Memorial Day Weekend has come to be viewed as an unofficial kick off to summer. While many use the long weekend as an opportunity for trips, mini-vacations, parties and cookouts, it's important to also remember what Memorial Day is actually about, and how we can best honor the memories of those who have given so much for our country.
Unlike Veteran's Day, which honors all of those who fight or have fought to defend our country, or Independence Day, which is a day of celebration for America and our freedom, Memorial Day is a day set aside specifically for honoring those who have died for the United States. It's more of a day of respect and reverence than one of celebration.
For people who fly flags outside of their homes and businesses, it is part of the flag code to have flags at half-staff until noon on Memorial Day. As is tradition for flags that are flown at half-staff, the flag should first be hoisted to the height of the pole for an instant before being brought down to half-staff. After noon the flag is fully raised again.
Half-staff flag flying at the Michigan capitol building. Photo by Matt Katzenberger
The flag is traditionally only flown from dawn until dusk, raised briskly and lowered more slowly. If you wish to keep your flag up at night, it's supposed to have lights directed towards it. If the weather is poor, flags should be taken in unless they are all-weather flags. All-weather flags are water resistant and very durable to prevent tears and stains. A flag that does become torn, faded or worn is no longer suitable for display and must be respectfully disposed of. An unsuitable flag may be burned ceremoniously, or you can contact your local veteran's organization or government office which may have collections of used flags to dispose of respectfully. When flying additional flags on the same staff (such as a state flag) the American flag must always be in the top position.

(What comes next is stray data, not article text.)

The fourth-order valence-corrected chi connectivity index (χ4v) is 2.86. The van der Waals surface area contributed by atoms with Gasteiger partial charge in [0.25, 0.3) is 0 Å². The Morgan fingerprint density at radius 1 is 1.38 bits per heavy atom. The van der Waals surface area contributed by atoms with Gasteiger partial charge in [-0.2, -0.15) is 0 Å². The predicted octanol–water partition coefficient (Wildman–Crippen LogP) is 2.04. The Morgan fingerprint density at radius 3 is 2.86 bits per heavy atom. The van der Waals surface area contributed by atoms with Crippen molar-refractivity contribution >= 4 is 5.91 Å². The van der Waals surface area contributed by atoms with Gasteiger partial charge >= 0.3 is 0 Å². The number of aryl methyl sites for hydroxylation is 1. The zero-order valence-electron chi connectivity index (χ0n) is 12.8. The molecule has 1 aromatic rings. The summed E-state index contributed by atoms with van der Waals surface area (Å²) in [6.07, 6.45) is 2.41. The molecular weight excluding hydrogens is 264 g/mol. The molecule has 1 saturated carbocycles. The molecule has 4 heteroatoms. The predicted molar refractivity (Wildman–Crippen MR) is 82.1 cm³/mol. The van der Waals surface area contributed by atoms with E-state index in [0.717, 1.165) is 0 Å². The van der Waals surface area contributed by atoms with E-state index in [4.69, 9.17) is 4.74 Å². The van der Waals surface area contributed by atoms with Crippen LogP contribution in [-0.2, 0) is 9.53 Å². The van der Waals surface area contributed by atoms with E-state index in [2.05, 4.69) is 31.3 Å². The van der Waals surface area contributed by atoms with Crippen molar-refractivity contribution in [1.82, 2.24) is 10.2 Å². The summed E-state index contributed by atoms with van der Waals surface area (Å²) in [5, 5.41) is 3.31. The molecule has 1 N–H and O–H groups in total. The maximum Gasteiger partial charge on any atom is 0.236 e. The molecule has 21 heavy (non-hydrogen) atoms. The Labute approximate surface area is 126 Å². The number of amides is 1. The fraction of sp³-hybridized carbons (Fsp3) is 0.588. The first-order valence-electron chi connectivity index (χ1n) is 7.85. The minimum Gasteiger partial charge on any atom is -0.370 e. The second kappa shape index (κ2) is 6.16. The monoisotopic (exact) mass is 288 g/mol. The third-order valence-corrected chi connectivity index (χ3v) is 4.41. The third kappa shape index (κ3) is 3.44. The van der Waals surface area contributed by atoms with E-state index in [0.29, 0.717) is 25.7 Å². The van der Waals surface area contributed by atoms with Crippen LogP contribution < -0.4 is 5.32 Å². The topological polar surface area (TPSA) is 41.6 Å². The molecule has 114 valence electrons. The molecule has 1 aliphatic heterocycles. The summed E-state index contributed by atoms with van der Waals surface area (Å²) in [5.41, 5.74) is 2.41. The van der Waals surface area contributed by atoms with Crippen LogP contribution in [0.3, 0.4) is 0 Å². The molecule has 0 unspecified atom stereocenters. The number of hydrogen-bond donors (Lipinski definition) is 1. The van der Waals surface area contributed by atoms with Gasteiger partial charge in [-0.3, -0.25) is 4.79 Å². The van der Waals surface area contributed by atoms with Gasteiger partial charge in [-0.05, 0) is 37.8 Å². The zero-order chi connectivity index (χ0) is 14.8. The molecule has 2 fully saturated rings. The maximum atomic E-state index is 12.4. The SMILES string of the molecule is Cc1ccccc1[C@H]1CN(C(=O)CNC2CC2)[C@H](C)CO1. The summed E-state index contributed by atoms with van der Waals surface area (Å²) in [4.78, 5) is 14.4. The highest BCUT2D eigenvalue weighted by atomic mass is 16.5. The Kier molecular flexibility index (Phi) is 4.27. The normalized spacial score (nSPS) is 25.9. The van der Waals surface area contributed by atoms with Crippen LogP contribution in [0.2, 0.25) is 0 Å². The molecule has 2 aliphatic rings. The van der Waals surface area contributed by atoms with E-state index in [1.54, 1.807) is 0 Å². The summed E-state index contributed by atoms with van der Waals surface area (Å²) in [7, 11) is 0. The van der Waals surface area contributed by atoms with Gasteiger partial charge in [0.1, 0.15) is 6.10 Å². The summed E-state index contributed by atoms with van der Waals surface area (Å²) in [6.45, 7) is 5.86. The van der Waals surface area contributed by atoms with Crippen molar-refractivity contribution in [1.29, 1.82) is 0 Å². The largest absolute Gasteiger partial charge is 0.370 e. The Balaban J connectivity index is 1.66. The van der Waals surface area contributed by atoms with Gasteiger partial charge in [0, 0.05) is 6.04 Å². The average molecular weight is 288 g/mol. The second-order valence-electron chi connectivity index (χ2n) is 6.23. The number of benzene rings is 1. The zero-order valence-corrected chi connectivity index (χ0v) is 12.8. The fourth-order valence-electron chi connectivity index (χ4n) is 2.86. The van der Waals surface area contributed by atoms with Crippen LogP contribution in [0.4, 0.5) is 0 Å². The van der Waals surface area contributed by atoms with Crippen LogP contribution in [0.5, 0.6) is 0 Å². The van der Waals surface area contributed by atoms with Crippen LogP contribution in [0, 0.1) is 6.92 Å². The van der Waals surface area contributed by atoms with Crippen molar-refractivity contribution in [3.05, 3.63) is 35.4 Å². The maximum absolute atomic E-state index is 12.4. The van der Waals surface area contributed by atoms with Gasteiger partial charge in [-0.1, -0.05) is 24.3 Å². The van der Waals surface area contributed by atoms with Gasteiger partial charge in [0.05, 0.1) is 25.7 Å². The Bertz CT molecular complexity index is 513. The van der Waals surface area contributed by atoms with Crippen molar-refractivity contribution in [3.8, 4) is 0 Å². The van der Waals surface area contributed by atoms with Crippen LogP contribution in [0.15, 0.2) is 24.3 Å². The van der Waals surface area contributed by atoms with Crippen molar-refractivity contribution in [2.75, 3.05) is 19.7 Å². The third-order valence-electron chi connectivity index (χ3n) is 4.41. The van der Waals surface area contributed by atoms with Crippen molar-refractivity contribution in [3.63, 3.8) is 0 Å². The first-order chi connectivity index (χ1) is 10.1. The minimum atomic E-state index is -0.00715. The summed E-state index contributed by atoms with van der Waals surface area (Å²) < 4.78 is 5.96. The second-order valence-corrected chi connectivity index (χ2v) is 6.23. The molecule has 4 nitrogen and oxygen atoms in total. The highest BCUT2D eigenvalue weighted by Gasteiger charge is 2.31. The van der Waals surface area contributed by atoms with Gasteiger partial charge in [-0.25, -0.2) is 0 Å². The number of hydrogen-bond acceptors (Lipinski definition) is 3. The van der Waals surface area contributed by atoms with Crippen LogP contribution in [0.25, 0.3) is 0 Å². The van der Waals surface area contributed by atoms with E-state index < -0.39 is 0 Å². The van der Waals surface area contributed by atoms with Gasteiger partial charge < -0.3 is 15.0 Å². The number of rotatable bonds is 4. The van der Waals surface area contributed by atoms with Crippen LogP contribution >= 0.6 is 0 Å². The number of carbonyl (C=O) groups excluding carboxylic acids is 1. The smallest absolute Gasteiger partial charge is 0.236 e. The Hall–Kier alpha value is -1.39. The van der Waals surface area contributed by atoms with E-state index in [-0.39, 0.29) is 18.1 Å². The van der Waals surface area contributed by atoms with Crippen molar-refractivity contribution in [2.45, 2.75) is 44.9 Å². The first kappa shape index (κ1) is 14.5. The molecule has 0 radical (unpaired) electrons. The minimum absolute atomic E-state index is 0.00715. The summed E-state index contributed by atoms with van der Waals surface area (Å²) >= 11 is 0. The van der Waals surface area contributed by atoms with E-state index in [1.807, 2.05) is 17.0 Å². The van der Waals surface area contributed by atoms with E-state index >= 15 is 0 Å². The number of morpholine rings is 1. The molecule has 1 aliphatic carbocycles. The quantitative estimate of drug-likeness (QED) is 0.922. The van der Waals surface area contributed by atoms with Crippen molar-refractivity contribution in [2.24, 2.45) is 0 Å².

For people who wish to honor specific veterans who have given the ultimate sacrifice for their country by decorating graves and headstones, it is important that you check what the rules are for your local cemetery. Some do not allow artificial flowers, planting shrubs or flowers or decorations that stay past an alloted amount of time. When leaving flags in cemeteries that do not have a time limit on decorations, opt for weather-resistant materials like nylon instead of cotton, which will not hold up to the elements as well.
Flags by graves at Arlington National Cemetery. Photo by The U.S. Army
Another way to honor Memorial Day is by doing something for living Soldiers, Marines, Sailors and Airmen. Donating time or resources to a veteran's organization, like the Wounded Warrior Project, can be a significant way to give back. If you want to honor a specific fallen veteran, you could make your donation in his or her name.
Communities all over the nation will be hosting parades, ceremonies and other events to acknowledge the meaning behind Memorial Day. Check your local resources to see about the events in your area that you can attend, or watch national programs, like the National Memorial Day Concert in Washington, D.C., Sunday night at 8 p.m.